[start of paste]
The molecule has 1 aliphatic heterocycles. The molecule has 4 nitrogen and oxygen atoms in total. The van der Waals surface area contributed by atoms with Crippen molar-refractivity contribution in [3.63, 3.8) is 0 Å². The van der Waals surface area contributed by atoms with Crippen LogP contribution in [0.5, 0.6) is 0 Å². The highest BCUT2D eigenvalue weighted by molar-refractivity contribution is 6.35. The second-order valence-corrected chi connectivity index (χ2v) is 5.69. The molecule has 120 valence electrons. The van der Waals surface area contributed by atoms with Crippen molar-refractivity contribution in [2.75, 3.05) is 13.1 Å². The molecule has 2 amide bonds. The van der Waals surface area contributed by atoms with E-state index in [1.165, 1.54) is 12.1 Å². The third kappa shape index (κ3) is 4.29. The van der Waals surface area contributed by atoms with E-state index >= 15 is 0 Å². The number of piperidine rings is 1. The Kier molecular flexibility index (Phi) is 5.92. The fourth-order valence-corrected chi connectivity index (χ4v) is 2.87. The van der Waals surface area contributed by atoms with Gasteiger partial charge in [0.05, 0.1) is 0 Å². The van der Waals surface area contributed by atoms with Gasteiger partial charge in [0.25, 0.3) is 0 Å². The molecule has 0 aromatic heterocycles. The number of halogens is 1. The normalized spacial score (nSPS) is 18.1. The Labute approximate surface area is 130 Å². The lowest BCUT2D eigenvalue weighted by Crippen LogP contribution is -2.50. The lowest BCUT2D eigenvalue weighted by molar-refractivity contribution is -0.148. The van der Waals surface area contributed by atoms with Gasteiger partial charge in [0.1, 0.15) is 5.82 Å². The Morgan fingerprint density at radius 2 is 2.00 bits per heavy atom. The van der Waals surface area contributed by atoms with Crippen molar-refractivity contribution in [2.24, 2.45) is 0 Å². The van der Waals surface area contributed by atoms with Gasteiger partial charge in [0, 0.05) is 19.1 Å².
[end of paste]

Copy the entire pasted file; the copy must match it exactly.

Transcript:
The molecule has 1 aliphatic heterocycles. The molecule has 4 nitrogen and oxygen atoms in total. The van der Waals surface area contributed by atoms with Crippen molar-refractivity contribution in [3.63, 3.8) is 0 Å². The van der Waals surface area contributed by atoms with Crippen LogP contribution in [0.5, 0.6) is 0 Å². The highest BCUT2D eigenvalue weighted by molar-refractivity contribution is 6.35. The second-order valence-corrected chi connectivity index (χ2v) is 5.69. The molecule has 120 valence electrons. The van der Waals surface area contributed by atoms with Crippen molar-refractivity contribution in [2.75, 3.05) is 13.1 Å². The molecule has 2 amide bonds. The van der Waals surface area contributed by atoms with E-state index in [1.165, 1.54) is 12.1 Å². The third kappa shape index (κ3) is 4.29. The van der Waals surface area contributed by atoms with E-state index >= 15 is 0 Å². The number of piperidine rings is 1. The Kier molecular flexibility index (Phi) is 5.92. The fourth-order valence-corrected chi connectivity index (χ4v) is 2.87. The van der Waals surface area contributed by atoms with Gasteiger partial charge in [0.05, 0.1) is 0 Å². The van der Waals surface area contributed by atoms with Gasteiger partial charge in [0.25, 0.3) is 0 Å². The molecule has 0 aromatic heterocycles. The number of halogens is 1. The normalized spacial score (nSPS) is 18.1. The Labute approximate surface area is 130 Å². The lowest BCUT2D eigenvalue weighted by Crippen LogP contribution is -2.50. The lowest BCUT2D eigenvalue weighted by molar-refractivity contribution is -0.148. The van der Waals surface area contributed by atoms with Gasteiger partial charge in [0.1, 0.15) is 5.82 Å². The Morgan fingerprint density at radius 2 is 2.00 bits per heavy atom. The van der Waals surface area contributed by atoms with Crippen molar-refractivity contribution in [2.24, 2.45) is 0 Å². The van der Waals surface area contributed by atoms with Gasteiger partial charge in [0, 0.05) is 19.1 Å².